Tag Archives: New Yorker

My Story at The New Yorker: Unseen Hands and The Prices of Things

For The New Yorker‘s business blog, I interview Kate Kelly, a reporter for CNBC, and author of the new book “The Secret Club That Rules the World.”

Why is it important that the public pay more attention to the commodities markets?

The contract market in commodities is analogous to the stock market for public corporations, essentially this unseen hand playing a role in setting the price for actual commodities: corn, copper, oil, gasoline, wheat, and so on. I think the connections between the trading community and the actual cash prices are not fully understood, and I think it’s something we all need to be concerned and upset about.

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A Novelist Describes Google Glass

Finally! An artist with a gift of voice offers his vision of Google Glass. Gary Shtyengart, author of “Super Sad True Love Story,” alternates between 3rd person narration and essay to share what it’s like to look through Glass. Refreshingly, his piece in the New Yorker is not a product review. Powerful and imaginative, Shtyengart uses literary tools–instead of tech specs–as a way to introduce us to Glass.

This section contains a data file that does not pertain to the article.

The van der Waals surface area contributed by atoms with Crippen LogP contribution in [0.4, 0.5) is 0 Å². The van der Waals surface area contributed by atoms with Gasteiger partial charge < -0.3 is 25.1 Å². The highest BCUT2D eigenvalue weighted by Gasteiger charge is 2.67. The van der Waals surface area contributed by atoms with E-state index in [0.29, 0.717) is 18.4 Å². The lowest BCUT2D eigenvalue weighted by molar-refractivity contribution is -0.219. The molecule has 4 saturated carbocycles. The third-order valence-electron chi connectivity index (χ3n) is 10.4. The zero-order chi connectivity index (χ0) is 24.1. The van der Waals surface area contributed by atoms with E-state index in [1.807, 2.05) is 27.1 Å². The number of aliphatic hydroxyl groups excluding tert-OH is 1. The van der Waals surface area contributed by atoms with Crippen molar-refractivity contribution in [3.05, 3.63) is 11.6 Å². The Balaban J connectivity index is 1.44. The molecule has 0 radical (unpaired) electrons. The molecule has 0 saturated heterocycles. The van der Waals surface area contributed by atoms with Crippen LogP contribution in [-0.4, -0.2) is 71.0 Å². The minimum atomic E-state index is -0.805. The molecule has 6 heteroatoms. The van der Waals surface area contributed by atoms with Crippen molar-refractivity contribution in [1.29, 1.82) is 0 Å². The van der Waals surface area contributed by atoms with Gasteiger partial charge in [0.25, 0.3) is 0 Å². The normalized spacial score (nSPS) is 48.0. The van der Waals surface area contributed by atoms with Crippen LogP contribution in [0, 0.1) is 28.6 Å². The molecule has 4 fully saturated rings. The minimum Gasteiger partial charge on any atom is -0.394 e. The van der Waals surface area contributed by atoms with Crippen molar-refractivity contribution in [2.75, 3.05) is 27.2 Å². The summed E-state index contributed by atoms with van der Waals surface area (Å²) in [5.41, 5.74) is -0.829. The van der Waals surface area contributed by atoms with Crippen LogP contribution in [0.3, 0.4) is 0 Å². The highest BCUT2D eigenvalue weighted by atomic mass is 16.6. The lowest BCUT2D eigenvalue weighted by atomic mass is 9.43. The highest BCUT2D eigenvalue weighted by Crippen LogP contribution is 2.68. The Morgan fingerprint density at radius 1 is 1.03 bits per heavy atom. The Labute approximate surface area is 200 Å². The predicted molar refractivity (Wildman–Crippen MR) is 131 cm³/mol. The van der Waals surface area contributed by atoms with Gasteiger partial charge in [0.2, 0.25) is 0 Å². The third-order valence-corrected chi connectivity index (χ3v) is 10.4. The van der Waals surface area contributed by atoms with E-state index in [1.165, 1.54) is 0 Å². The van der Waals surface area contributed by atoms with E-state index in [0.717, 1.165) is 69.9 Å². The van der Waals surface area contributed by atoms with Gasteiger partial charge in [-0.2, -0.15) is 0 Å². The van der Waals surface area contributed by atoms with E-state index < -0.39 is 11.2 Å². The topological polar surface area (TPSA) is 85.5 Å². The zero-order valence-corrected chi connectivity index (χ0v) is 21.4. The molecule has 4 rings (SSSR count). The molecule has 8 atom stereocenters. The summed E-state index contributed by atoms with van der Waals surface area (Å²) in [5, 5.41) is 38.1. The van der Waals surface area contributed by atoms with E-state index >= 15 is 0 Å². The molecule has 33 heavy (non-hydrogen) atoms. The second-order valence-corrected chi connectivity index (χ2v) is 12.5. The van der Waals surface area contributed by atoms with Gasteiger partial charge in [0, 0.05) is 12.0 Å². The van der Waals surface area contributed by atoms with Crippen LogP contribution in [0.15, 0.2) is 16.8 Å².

“O.K. Glass. Google translate ‘hamburger’ into Russian.”
“Gamburrrger,” a voice purred, not so gently, like my grandmother at the end of a long hot day.
And, all of a sudden, I felt something for this technology.

Wearing Glass takes its toll. “You look like you have a lazy eye,” I’m told at a barbecue, my right eye instinctively scanning upward for more info. “You look like you have a nervous tic,” when I tap at the touch pad. “You have that faraway look again,” whenever there’s something more interesting happening on my screen. To awaken Glass, one must tap at the touch pad or jerk one’s head; otherwise the device remains inactive, conserving its limited battery supply and allowing the user to remain perfectly human. At breakfast, I jerk my head up theatrically, and then use a new function which allows me to move around Web sites by holding two fingers to the touch pad and moving my head about, in effect turning my skull into a cursor. “Domo arigato, Mr. Roboto,” my wife says.

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A Radical New Way To Look At Facebook

Matt Buchanan of the New Yorker Elements blog writes:

Graph Search will eventually index virtually all of the content on Facebook—every link that’s ever been posted, every status update, every piece of data that outside Web sites have shared with Facebook through its Open Graph program—but what users will get starting today is fairly limited in its scope, restricted to searches of photos, people, places, and interests. It doesn’t work on mobile yet, either. And it is ultimately limited by the kind of information that people share on Facebook. But it is already a powerful tool for excavating information that would otherwise go unnoticed, and for spotting previously undiscovered patterns.

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